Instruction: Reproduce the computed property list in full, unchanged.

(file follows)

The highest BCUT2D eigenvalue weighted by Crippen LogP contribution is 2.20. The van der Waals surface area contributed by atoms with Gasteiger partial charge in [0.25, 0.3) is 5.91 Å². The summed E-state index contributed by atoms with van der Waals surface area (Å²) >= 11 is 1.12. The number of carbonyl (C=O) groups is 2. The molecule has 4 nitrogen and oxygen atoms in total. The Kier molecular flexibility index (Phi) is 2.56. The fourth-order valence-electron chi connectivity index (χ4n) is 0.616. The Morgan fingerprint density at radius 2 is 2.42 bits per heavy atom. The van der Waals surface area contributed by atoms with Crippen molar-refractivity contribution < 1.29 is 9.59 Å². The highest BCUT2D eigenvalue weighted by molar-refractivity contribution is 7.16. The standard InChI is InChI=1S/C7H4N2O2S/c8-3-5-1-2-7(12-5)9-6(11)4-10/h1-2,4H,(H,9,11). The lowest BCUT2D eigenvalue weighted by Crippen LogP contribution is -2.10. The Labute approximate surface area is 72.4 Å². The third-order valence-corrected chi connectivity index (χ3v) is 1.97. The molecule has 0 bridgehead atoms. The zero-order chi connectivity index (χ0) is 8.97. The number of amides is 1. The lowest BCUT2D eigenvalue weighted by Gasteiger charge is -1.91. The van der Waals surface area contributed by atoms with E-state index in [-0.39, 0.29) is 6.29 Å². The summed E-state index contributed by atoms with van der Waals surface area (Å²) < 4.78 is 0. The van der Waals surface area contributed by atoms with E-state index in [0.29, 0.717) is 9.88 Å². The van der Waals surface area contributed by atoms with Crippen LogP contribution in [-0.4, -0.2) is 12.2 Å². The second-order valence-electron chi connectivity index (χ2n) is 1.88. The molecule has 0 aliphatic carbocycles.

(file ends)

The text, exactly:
The highest BCUT2D eigenvalue weighted by Crippen LogP contribution is 2.20. The van der Waals surface area contributed by atoms with Gasteiger partial charge in [0.25, 0.3) is 5.91 Å². The summed E-state index contributed by atoms with van der Waals surface area (Å²) >= 11 is 1.12. The number of carbonyl (C=O) groups is 2. The molecule has 4 nitrogen and oxygen atoms in total. The Kier molecular flexibility index (Phi) is 2.56. The fourth-order valence-electron chi connectivity index (χ4n) is 0.616. The Morgan fingerprint density at radius 2 is 2.42 bits per heavy atom. The van der Waals surface area contributed by atoms with Crippen molar-refractivity contribution < 1.29 is 9.59 Å². The highest BCUT2D eigenvalue weighted by molar-refractivity contribution is 7.16. The standard InChI is InChI=1S/C7H4N2O2S/c8-3-5-1-2-7(12-5)9-6(11)4-10/h1-2,4H,(H,9,11). The lowest BCUT2D eigenvalue weighted by Crippen LogP contribution is -2.10. The Labute approximate surface area is 72.4 Å². The third-order valence-corrected chi connectivity index (χ3v) is 1.97. The molecule has 0 bridgehead atoms. The zero-order chi connectivity index (χ0) is 8.97. The number of amides is 1. The lowest BCUT2D eigenvalue weighted by Gasteiger charge is -1.91. The van der Waals surface area contributed by atoms with E-state index in [-0.39, 0.29) is 6.29 Å². The summed E-state index contributed by atoms with van der Waals surface area (Å²) < 4.78 is 0. The van der Waals surface area contributed by atoms with E-state index in [0.29, 0.717) is 9.88 Å². The van der Waals surface area contributed by atoms with Crippen LogP contribution in [-0.4, -0.2) is 12.2 Å². The second-order valence-electron chi connectivity index (χ2n) is 1.88. The molecule has 0 aliphatic carbocycles.